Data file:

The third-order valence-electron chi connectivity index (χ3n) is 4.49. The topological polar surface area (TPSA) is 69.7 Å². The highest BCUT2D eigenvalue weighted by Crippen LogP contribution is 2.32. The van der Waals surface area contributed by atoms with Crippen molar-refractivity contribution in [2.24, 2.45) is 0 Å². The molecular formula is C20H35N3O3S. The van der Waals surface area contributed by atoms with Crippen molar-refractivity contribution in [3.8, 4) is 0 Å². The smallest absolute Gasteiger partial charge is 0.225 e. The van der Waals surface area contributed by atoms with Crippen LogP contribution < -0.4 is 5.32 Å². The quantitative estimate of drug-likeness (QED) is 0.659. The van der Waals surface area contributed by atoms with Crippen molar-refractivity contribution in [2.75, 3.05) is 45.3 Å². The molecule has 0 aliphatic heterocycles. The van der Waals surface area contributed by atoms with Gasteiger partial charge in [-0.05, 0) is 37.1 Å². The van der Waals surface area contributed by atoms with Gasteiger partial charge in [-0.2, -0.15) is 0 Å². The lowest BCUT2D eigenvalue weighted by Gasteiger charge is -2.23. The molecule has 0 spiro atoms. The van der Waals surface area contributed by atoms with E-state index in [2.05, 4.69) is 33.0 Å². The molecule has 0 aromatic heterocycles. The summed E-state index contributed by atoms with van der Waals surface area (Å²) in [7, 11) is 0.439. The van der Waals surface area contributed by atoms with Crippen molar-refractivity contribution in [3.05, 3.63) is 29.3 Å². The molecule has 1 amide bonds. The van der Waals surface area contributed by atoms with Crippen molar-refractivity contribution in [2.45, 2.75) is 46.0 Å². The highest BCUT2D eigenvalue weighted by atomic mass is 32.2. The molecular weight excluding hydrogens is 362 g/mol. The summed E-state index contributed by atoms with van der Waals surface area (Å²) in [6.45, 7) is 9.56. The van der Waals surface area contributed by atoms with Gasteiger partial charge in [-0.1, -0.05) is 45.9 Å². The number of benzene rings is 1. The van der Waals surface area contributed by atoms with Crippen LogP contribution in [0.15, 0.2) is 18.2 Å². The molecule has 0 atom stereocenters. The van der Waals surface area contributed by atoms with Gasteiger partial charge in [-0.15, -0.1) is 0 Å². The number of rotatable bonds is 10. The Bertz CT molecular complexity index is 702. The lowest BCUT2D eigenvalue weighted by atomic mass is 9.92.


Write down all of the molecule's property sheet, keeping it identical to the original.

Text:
The third-order valence-electron chi connectivity index (χ3n) is 4.49. The topological polar surface area (TPSA) is 69.7 Å². The highest BCUT2D eigenvalue weighted by Crippen LogP contribution is 2.32. The van der Waals surface area contributed by atoms with Crippen molar-refractivity contribution in [2.24, 2.45) is 0 Å². The molecular formula is C20H35N3O3S. The van der Waals surface area contributed by atoms with Crippen molar-refractivity contribution in [3.8, 4) is 0 Å². The smallest absolute Gasteiger partial charge is 0.225 e. The van der Waals surface area contributed by atoms with Crippen LogP contribution < -0.4 is 5.32 Å². The quantitative estimate of drug-likeness (QED) is 0.659. The van der Waals surface area contributed by atoms with Crippen molar-refractivity contribution in [2.75, 3.05) is 45.3 Å². The molecule has 0 aliphatic heterocycles. The van der Waals surface area contributed by atoms with Gasteiger partial charge in [-0.05, 0) is 37.1 Å². The van der Waals surface area contributed by atoms with Gasteiger partial charge in [-0.2, -0.15) is 0 Å². The lowest BCUT2D eigenvalue weighted by Gasteiger charge is -2.23. The molecule has 0 spiro atoms. The van der Waals surface area contributed by atoms with E-state index in [2.05, 4.69) is 33.0 Å². The molecule has 0 aromatic heterocycles. The summed E-state index contributed by atoms with van der Waals surface area (Å²) in [7, 11) is 0.439. The van der Waals surface area contributed by atoms with Crippen molar-refractivity contribution in [3.05, 3.63) is 29.3 Å². The molecule has 1 amide bonds. The van der Waals surface area contributed by atoms with Crippen molar-refractivity contribution in [2.45, 2.75) is 46.0 Å². The highest BCUT2D eigenvalue weighted by atomic mass is 32.2. The molecular weight excluding hydrogens is 362 g/mol. The summed E-state index contributed by atoms with van der Waals surface area (Å²) in [6.45, 7) is 9.56. The van der Waals surface area contributed by atoms with Gasteiger partial charge in [-0.1, -0.05) is 45.9 Å². The number of benzene rings is 1. The van der Waals surface area contributed by atoms with Crippen LogP contribution in [0.15, 0.2) is 18.2 Å². The molecule has 0 atom stereocenters. The van der Waals surface area contributed by atoms with Gasteiger partial charge in [-0.15, -0.1) is 0 Å². The number of rotatable bonds is 10. The Bertz CT molecular complexity index is 702. The lowest BCUT2D eigenvalue weighted by atomic mass is 9.92.